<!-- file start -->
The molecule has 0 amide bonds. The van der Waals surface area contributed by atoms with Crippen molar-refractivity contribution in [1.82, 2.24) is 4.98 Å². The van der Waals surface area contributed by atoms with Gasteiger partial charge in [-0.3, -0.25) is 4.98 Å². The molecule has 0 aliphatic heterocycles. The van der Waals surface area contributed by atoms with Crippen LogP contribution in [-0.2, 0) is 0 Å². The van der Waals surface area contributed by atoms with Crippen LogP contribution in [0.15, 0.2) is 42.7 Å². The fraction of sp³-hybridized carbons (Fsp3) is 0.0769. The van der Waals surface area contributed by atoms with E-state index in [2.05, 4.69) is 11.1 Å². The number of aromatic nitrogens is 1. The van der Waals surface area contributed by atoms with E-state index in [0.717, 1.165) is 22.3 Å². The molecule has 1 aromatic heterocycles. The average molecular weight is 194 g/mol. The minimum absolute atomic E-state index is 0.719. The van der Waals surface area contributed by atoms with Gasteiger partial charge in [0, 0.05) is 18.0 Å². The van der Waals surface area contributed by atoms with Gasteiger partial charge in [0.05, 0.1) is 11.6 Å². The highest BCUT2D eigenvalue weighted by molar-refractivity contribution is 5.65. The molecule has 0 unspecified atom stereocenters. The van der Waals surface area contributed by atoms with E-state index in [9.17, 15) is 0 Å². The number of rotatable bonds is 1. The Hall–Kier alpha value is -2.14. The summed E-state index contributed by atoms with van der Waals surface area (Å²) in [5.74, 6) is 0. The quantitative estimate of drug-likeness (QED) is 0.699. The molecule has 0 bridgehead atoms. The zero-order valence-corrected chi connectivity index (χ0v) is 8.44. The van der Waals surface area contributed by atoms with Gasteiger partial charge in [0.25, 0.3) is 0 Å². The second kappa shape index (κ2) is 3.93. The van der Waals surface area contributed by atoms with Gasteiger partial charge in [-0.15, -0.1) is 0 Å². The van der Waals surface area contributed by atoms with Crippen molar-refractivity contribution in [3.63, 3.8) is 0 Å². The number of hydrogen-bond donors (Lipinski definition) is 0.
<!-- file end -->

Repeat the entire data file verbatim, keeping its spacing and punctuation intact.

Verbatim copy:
The molecule has 0 amide bonds. The van der Waals surface area contributed by atoms with Crippen molar-refractivity contribution in [1.82, 2.24) is 4.98 Å². The van der Waals surface area contributed by atoms with Gasteiger partial charge in [-0.3, -0.25) is 4.98 Å². The molecule has 0 aliphatic heterocycles. The van der Waals surface area contributed by atoms with Crippen LogP contribution in [-0.2, 0) is 0 Å². The van der Waals surface area contributed by atoms with Crippen LogP contribution in [0.15, 0.2) is 42.7 Å². The fraction of sp³-hybridized carbons (Fsp3) is 0.0769. The van der Waals surface area contributed by atoms with E-state index in [2.05, 4.69) is 11.1 Å². The number of aromatic nitrogens is 1. The van der Waals surface area contributed by atoms with E-state index in [0.717, 1.165) is 22.3 Å². The molecule has 1 aromatic heterocycles. The average molecular weight is 194 g/mol. The minimum absolute atomic E-state index is 0.719. The van der Waals surface area contributed by atoms with Gasteiger partial charge in [0, 0.05) is 18.0 Å². The van der Waals surface area contributed by atoms with Gasteiger partial charge in [0.05, 0.1) is 11.6 Å². The highest BCUT2D eigenvalue weighted by molar-refractivity contribution is 5.65. The molecule has 0 unspecified atom stereocenters. The van der Waals surface area contributed by atoms with E-state index in [9.17, 15) is 0 Å². The number of rotatable bonds is 1. The Hall–Kier alpha value is -2.14. The summed E-state index contributed by atoms with van der Waals surface area (Å²) in [5.74, 6) is 0. The quantitative estimate of drug-likeness (QED) is 0.699. The molecule has 0 bridgehead atoms. The zero-order valence-corrected chi connectivity index (χ0v) is 8.44. The van der Waals surface area contributed by atoms with Gasteiger partial charge in [0.25, 0.3) is 0 Å². The second kappa shape index (κ2) is 3.93. The van der Waals surface area contributed by atoms with Gasteiger partial charge in [-0.15, -0.1) is 0 Å². The van der Waals surface area contributed by atoms with Crippen molar-refractivity contribution in [3.63, 3.8) is 0 Å². The number of hydrogen-bond donors (Lipinski definition) is 0.